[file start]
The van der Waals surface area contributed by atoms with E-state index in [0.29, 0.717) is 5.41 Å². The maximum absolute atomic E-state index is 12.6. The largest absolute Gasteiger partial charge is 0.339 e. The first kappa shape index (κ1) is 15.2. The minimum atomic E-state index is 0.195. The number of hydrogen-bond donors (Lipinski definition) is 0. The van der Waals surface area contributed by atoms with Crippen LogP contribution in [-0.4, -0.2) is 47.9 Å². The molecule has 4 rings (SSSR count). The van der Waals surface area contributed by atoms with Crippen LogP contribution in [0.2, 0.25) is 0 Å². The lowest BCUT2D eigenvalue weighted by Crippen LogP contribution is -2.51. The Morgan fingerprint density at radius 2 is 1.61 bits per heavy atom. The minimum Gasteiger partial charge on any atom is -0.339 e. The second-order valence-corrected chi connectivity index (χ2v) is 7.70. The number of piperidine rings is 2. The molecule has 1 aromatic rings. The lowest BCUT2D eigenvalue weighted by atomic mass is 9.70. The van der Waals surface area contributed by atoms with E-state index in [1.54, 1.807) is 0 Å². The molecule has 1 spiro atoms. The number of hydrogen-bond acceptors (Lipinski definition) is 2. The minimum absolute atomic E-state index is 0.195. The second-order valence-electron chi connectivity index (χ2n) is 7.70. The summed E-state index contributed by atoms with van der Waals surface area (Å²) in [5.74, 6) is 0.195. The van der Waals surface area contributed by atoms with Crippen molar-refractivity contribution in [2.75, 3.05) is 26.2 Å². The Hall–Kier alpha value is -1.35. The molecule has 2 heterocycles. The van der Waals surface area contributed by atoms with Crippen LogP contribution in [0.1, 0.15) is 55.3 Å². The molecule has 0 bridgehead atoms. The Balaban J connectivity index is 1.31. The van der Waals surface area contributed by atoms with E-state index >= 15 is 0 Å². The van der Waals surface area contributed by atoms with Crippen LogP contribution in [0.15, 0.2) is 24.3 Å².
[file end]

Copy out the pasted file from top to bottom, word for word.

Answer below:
The van der Waals surface area contributed by atoms with E-state index in [0.29, 0.717) is 5.41 Å². The maximum absolute atomic E-state index is 12.6. The largest absolute Gasteiger partial charge is 0.339 e. The first kappa shape index (κ1) is 15.2. The minimum atomic E-state index is 0.195. The number of hydrogen-bond donors (Lipinski definition) is 0. The van der Waals surface area contributed by atoms with Crippen LogP contribution in [-0.4, -0.2) is 47.9 Å². The molecule has 4 rings (SSSR count). The van der Waals surface area contributed by atoms with Crippen LogP contribution in [0.2, 0.25) is 0 Å². The lowest BCUT2D eigenvalue weighted by Crippen LogP contribution is -2.51. The Morgan fingerprint density at radius 2 is 1.61 bits per heavy atom. The minimum Gasteiger partial charge on any atom is -0.339 e. The second-order valence-corrected chi connectivity index (χ2v) is 7.70. The number of piperidine rings is 2. The molecule has 1 aromatic rings. The lowest BCUT2D eigenvalue weighted by atomic mass is 9.70. The van der Waals surface area contributed by atoms with E-state index in [1.54, 1.807) is 0 Å². The molecule has 1 spiro atoms. The number of hydrogen-bond acceptors (Lipinski definition) is 2. The minimum absolute atomic E-state index is 0.195. The second-order valence-electron chi connectivity index (χ2n) is 7.70. The summed E-state index contributed by atoms with van der Waals surface area (Å²) in [5.74, 6) is 0.195. The van der Waals surface area contributed by atoms with Crippen molar-refractivity contribution in [2.75, 3.05) is 26.2 Å². The Hall–Kier alpha value is -1.35. The molecule has 2 heterocycles. The van der Waals surface area contributed by atoms with Crippen LogP contribution in [0.1, 0.15) is 55.3 Å². The molecule has 0 bridgehead atoms. The Balaban J connectivity index is 1.31. The van der Waals surface area contributed by atoms with E-state index >= 15 is 0 Å². The van der Waals surface area contributed by atoms with Crippen LogP contribution in [0.15, 0.2) is 24.3 Å².